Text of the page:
Tuesday, September 23, 2014

"The idea of a communication between the Atlantic and Pacific is not new. Columbus wore out the last days... life in searching for a natural passage"

"The idea of a communication between the Atlantic and Pacific is not new. Columbus wore out the last days of his checkered life in searching for a natural passage, and the vastness and sublimity of the enterprise suited the daring imagination of the early Spaniards.

From the formation of the continent and the falling off in height of the range of the Andes, it has ever since engaged the attention of reflecting men. Even during the deathlike sleep of Spanish dominion a survey was made under the direction of the captain-general; but the documents remained buried in the archives of Guatimala [sic] until the emancipation of the colonies, when they were procured and published by Mr. Thomson, who visited that country under a commission from the British government." - John Lloyd Stephens. Incidents of Travel in Central-America, Chiapas and Yucatan. Illustrated by Numerous Engravings. London (1841), Volume I, p.414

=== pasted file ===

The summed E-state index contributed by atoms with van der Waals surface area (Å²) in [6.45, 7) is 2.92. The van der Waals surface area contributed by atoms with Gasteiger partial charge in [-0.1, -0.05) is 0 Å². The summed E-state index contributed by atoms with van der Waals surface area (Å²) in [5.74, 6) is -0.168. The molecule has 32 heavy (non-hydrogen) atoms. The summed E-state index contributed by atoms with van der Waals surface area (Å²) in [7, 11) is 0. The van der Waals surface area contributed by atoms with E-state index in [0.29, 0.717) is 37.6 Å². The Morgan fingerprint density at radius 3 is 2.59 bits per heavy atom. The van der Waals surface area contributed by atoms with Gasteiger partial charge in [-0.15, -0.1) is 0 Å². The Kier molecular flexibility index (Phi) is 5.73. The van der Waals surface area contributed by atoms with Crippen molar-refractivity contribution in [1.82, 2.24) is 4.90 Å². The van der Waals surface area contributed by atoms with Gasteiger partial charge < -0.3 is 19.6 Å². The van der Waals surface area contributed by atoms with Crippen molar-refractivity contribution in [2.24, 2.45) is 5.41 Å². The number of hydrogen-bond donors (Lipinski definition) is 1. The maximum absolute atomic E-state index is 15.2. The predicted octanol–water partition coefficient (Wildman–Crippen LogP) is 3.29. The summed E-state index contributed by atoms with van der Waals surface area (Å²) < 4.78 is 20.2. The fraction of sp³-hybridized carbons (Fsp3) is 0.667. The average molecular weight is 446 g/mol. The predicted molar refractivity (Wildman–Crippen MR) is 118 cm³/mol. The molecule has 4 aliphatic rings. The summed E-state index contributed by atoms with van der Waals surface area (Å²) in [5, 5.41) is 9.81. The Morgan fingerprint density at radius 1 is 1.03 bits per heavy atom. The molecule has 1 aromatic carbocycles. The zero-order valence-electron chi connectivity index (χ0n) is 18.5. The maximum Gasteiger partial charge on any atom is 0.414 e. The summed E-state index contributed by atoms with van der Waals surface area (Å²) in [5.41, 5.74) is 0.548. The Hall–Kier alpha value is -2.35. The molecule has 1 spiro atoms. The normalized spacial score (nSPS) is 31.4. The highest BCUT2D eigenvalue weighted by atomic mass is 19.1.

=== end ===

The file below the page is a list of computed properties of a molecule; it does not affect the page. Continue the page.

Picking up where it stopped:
From Wikipedia:
John Lloyd Stephens (November 28, 1805 – October 13, 1852) was an American explorer, writer, and diplomat. Stephens was a pivotal figure in the rediscovery of Maya civilization throughout Middle America and in the planning of the Panama railroad. In 1839, President Martin Van Buren commissioned Stephens as Special Ambassador to Central America. While there, the government of the Federal Republic of Central America fell apart in civil war. His Incidents of Travel in Central America, Chiapas and Yucatán gives a vivid description of some of those events which Stephens witnessed.
A few years earlier, he had traveled to the Middle East, publishing Incidents of Travel in Egypt, Arabia Petraea, and the Holy Land (1837), one of the best (and earliest) American account of the region (and where I'd first heard of him when writing my book on Egyptian travel accounts, Nile Notes of a Howadji (1992).

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